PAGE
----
Next day, I was on the red-eye panel, the one that starts at 9am, the morning after some people were in the bar until the wee small hours. To my surprise, we had a full house again. This time we were under the guidance of Laura Wilson. On the panel were Sara Ward, Yusuf Toropov, Anja de Jager and a certain Mr James Law, former submariner and the author of a best-selling book by the name of ‘Tenacity’.
JS Law starts the banter...
Put an ex-navy man and an ex-soldier together and the inevitable happened. First he took the rise out of the Army, then I remembered a navy joke, and soon the craic was well under way. What the people outside the room must have thought of the laughter, I don't know. What our fellow authors must have thought, I dread to think!
Soon came the time to head home. All too soon as I had made some great new mates and met some fascinating people. I was really quite amazed at how friendly and welcoming the crime-fiction community is.
And will I be there this year? Definitely. James and I might just start up a double act.
Review
One thing that is clearly evident is the amount of self and personal experience the author has woven into the story. Writing police and military procedurals means having to do a lot of research and readers can be very nit-picky about the details.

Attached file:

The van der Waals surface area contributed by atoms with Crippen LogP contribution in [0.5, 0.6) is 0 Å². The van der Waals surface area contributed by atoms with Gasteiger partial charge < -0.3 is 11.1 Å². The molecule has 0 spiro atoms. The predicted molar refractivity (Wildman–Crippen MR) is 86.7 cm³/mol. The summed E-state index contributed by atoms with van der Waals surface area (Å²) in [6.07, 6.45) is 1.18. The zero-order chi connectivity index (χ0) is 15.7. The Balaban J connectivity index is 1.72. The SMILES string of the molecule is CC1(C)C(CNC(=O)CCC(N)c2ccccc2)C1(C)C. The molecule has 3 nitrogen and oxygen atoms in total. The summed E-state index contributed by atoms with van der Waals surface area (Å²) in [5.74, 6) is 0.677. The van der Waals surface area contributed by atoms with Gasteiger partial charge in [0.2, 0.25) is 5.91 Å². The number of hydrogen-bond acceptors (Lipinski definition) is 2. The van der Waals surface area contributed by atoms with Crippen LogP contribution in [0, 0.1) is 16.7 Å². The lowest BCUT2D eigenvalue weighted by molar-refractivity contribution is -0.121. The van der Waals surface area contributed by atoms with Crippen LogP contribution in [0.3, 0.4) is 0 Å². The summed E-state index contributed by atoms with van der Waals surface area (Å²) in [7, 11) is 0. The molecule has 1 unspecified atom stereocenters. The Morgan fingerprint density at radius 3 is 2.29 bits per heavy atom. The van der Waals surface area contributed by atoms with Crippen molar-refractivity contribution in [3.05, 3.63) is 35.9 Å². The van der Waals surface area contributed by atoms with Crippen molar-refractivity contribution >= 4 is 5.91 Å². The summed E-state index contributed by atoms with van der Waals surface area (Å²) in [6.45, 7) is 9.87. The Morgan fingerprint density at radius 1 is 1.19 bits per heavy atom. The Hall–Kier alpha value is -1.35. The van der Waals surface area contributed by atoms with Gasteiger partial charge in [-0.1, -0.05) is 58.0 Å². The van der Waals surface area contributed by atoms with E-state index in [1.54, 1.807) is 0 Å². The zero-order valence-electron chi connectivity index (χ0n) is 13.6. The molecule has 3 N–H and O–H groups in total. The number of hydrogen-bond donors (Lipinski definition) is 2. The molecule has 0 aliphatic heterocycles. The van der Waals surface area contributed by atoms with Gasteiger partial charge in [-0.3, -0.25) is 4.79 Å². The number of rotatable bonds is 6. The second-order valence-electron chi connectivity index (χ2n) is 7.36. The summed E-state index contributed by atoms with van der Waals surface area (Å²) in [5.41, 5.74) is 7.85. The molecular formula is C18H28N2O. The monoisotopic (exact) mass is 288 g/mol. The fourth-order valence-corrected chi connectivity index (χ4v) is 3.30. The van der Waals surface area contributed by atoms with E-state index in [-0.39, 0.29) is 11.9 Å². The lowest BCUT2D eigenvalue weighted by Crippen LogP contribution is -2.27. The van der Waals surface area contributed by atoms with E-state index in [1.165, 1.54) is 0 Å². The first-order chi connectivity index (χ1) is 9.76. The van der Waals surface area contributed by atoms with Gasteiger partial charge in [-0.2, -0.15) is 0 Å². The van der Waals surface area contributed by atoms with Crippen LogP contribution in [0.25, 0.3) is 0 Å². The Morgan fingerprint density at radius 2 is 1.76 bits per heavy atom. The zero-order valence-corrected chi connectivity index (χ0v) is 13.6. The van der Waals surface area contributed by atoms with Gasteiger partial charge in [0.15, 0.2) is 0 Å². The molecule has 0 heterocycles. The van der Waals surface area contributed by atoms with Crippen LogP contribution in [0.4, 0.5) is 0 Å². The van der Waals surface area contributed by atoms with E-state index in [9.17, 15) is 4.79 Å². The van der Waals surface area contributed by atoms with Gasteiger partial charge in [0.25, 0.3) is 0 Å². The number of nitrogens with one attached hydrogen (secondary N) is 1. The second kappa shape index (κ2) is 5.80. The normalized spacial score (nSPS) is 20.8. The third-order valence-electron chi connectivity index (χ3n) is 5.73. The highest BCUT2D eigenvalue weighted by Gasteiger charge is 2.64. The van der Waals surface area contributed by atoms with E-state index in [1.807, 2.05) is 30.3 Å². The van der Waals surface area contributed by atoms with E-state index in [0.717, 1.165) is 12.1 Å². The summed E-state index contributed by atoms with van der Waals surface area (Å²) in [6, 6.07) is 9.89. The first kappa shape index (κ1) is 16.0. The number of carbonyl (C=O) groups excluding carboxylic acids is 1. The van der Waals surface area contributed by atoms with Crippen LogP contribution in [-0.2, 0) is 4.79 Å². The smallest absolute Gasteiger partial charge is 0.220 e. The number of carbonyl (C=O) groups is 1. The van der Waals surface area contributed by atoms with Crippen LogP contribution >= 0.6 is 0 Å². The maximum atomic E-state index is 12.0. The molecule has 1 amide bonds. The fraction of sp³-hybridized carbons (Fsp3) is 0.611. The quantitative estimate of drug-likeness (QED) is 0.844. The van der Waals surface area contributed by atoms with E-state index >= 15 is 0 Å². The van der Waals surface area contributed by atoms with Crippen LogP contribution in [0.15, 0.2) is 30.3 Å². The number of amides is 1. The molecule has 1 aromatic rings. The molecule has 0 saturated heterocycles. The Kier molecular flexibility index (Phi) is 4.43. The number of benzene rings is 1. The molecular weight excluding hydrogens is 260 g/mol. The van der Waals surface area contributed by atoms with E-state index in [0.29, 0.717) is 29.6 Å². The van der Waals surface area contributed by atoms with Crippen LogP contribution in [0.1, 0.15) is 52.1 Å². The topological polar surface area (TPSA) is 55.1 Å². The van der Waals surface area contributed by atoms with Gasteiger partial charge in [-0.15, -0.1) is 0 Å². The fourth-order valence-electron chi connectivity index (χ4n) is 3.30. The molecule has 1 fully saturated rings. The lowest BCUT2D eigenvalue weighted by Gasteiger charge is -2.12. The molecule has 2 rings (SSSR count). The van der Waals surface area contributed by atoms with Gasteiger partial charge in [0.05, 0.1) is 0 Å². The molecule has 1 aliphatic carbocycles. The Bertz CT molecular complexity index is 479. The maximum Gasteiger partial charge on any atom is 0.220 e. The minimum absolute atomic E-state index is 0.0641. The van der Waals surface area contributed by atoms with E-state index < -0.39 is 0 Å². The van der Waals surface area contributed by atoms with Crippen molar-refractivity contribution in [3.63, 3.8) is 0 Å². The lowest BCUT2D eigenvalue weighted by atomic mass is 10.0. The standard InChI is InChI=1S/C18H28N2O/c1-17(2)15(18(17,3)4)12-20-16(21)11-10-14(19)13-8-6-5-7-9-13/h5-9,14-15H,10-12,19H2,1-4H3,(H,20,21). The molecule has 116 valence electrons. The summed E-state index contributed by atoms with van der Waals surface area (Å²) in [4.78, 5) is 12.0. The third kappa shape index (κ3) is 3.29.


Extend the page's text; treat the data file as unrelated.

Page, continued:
I think Johnson hits the nail on the head when it comes to the bureaucratic idiocy of police and security institutions. On top of that he has the backstabbing ruthlessness of security operatives down to a tee. As long as they achieve their end-goal they are willing to take down anyone. Luckily Finlay is used to watching his back, especially after the events of Wicked Game.

Human trafficking and sexual exploitation is a hot topic at the moment. Finally it seems to be getting the attention it deserves. People often think of it as a problem in third world countries and not as a first world problem. Unfortunately they are wrong it is very much prevalent in most countries. There is an endless supply of vulnerable young girls and women falling into the hands of well structured organizations. A lot of money to be made at the expense of innocent victims.